Comparing PVC, CPVC and PEX
How PVC, CPVC, and PEX Are Used in the Home?
Plumbing pipe is primarily used in three ways in your home, to:
Bring water from the local water utility to your house through water service lines.
Deliver hot and cold drinking water to your faucets, showers, toilets and appliances through water distribution systems inside your home.
Collect and remove water, sewer gases and waste from toilets, showers, sinks and appliances through drain-waste-vent (DWV) systems.
Based on these three functions, PVC, CPVC and PEX may work for some applications, but not others.
While PVC is excellent for water service lines and DWV applications, it’s not recommended for hot-water distribution systems because it can only withstand temperatures up to 140℉. CPVC and PEX, however, can withstand temperatures up to 200℉. Most water heaters are set to heat water to no more than 140℉.
PVC, CPVC and PEX have been in use in residential plumbing applications for decades. Historical information, as well as independent research studies, indicate that PVC, CPVC and PEX can have a 50+ year life when installed correctly under the proper conditions.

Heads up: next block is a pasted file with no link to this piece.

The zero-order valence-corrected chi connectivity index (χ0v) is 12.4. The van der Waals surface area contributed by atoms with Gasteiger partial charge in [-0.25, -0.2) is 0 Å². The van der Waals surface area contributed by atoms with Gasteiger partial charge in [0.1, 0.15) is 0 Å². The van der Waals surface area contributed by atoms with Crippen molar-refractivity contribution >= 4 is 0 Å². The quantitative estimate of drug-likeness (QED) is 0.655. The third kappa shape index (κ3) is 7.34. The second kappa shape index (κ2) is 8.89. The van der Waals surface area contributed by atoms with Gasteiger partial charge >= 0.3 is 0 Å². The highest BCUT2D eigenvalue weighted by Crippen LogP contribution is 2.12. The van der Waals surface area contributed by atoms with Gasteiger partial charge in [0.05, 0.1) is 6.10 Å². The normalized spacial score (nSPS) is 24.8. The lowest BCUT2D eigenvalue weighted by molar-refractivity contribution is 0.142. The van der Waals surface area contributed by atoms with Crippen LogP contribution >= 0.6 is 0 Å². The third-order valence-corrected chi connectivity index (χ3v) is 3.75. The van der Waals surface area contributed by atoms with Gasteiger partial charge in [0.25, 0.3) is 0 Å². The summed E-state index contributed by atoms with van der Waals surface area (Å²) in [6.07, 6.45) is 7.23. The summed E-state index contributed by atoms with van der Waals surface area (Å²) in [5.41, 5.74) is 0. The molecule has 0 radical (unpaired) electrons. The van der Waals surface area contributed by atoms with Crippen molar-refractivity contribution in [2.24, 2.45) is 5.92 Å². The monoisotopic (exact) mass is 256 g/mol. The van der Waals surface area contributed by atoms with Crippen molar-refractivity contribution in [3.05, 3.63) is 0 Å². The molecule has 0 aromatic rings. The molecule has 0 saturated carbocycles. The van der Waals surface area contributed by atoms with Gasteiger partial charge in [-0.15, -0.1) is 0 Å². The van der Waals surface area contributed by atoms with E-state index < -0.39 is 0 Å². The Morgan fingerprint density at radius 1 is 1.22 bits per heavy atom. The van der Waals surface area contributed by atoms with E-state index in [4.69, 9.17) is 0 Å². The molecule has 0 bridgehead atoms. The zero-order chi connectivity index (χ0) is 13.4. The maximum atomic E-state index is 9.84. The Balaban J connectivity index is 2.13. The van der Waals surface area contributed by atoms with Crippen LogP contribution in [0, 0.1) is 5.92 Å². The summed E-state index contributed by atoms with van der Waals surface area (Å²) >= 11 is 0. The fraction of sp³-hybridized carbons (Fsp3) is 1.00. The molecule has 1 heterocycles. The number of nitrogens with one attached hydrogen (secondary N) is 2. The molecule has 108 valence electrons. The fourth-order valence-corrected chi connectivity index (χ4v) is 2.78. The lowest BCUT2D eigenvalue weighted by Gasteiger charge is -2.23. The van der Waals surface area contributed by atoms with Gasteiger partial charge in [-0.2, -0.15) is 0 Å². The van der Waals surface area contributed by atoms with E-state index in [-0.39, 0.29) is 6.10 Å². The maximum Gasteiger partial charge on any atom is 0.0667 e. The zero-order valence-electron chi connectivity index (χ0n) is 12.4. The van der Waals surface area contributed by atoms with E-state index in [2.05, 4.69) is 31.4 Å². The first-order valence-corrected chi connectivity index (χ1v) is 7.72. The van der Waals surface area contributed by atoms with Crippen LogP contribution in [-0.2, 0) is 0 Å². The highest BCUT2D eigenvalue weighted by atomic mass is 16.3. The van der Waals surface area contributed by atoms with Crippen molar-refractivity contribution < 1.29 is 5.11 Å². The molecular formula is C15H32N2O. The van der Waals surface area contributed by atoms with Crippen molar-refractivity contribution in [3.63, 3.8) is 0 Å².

Are CPVC, PVC & PEX Safe for Drinking Water?
All plastics used in potable water systems must be tested regularly and certified by a third-party certifier as meeting the strict public health requirements of NSF/ANSI/CAN 61. NSF International is an independent, accredited organization that develops public health standards and certification programs to help protect the world’s food, water, consumer products and environment. This testing ensures that drinking water carried by plastic pipe meets the strictest health effects standards. You can look for the NSF (or other third party) certification to rest assured that your piping choice is safe for drinking.